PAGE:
But people did not start thinking about those mathematical facts as soon as the rules of chess were formulated. It took years, centuries, and there will be many mathematical facts about chess that no one has thought of yet and some that no one will ever think of. It would probably not even have occurred to the inventors of chess that there were mathematical theorems to be made about it.
He says “all the facts” about it. So that would include all the facts that no one had started thinking about and all the facts that no one will ever think about.
If no mathematical fact become true before people started thinking about them, then it would not be the case that all those facts became true as soon as the rules of chess were formulated.
Suppose in ten years time someone thinks up a theorem about chess and proves it. According to Smolin that theorem currently exists, in some sense, and is already true. But if no one has thought it up yet, then in what sense is it true? In what sense does it exist?
All I say is that I do not require the hypothesis that for any mathematical fact that is true there was a time when it became true. It does not add or explain anything and it leads to complicated questions that do not have answers.
Agreed. Only jumped in because you yourself were posing questions about platonism.
In case you skimmed my post and missed it, I also had a more on-topic question in the last couple of paragraphs…
I suppose it depends upon what the “peak” represents. If it represents the maxima of competitive advantage afforded by various configurations of a particular feature then it does not represent the overall fitness of the organism.
Suppose, for example, some ammonites gain greater sensory acuity, then this might make shell shape less important and thus some of them might develop less than optimal shell shapes and still be the best competitor.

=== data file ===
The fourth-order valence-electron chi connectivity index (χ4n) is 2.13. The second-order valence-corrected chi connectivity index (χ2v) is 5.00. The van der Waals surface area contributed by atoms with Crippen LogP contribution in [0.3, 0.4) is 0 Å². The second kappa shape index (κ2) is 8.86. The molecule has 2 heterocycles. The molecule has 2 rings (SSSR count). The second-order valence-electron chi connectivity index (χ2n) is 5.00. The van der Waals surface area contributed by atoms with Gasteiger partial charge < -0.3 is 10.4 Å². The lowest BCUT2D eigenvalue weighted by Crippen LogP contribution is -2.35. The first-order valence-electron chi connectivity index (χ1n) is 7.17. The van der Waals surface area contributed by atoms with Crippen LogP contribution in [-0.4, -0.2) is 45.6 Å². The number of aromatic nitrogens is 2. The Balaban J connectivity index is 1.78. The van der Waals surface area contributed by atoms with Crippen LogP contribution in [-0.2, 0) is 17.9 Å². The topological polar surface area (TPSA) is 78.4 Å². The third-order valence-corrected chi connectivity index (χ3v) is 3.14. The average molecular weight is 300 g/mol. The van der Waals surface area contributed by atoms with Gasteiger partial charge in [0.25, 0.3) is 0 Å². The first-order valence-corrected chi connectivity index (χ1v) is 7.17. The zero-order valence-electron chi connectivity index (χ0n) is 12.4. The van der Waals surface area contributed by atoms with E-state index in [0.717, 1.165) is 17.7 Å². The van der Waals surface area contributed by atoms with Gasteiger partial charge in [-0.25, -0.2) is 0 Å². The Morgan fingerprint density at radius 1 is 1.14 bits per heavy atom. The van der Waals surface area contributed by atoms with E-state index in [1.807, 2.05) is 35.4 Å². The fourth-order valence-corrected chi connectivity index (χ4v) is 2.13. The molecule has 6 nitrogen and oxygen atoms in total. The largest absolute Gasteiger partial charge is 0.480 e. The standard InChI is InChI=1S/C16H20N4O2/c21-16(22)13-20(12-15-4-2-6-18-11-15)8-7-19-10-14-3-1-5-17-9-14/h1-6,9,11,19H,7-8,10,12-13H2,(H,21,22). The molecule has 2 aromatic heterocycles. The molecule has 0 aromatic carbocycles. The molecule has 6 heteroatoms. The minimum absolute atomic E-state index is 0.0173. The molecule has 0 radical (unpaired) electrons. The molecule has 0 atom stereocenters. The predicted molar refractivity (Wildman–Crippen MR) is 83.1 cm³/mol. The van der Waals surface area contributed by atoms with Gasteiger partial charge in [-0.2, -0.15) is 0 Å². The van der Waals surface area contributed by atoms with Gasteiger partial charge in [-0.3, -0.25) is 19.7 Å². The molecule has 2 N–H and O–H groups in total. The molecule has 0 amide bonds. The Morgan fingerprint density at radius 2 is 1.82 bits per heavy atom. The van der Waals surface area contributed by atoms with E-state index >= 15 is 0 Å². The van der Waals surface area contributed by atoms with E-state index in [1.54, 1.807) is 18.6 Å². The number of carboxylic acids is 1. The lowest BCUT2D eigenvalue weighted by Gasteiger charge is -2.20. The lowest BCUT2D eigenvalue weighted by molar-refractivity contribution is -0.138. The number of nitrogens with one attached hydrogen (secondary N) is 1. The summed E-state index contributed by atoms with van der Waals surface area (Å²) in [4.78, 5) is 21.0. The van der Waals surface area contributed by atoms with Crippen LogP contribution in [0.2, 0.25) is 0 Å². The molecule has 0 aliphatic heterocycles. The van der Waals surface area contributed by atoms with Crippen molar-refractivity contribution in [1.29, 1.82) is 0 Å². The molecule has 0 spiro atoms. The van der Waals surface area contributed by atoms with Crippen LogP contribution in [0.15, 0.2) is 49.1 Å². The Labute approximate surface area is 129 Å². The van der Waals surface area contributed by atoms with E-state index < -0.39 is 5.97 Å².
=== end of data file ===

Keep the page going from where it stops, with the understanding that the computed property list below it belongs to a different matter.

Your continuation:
Similarly it might not have outcompeted its ancestor or cousin organisms, so they are still around and still have a chance to evolve into the other body shape. There could be all sorts of ways to ‘traverse the valley’, so to speak
That is not a weakness of the model necessarily, since all models are limited in some sense.
But it makes it potentially misleading, especially when used as a method to explain something to a layman.
Further to Jasper’s query, he might like
Click to access Adaptation_Orr.pdf
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As it turns out, it doesn’t. When Gavrilets simulated thousand-dimension, more realistic landscapes, he found them to be “holy,” meaning that they were characterized by largely flat hyperplanes, occasional “holes” with sudden drops in fitness, and a number of “inter-dimensional bypasses.” In other words, a completely different picture from what one conjures up if one thinks in terms of 3D landscapes. Hence the problem.
When a metaphor has led us down the rabbit hole for seven decades, I don’t find myself in the mood for such charity.
Precisely. I don’t see a problem there. Certainly far less of a problem than imagining all those facts to be mind-independent and yet not corresponding to any physical reality out there. You seem to think you found a third way, but you keep falling right back into Platonism.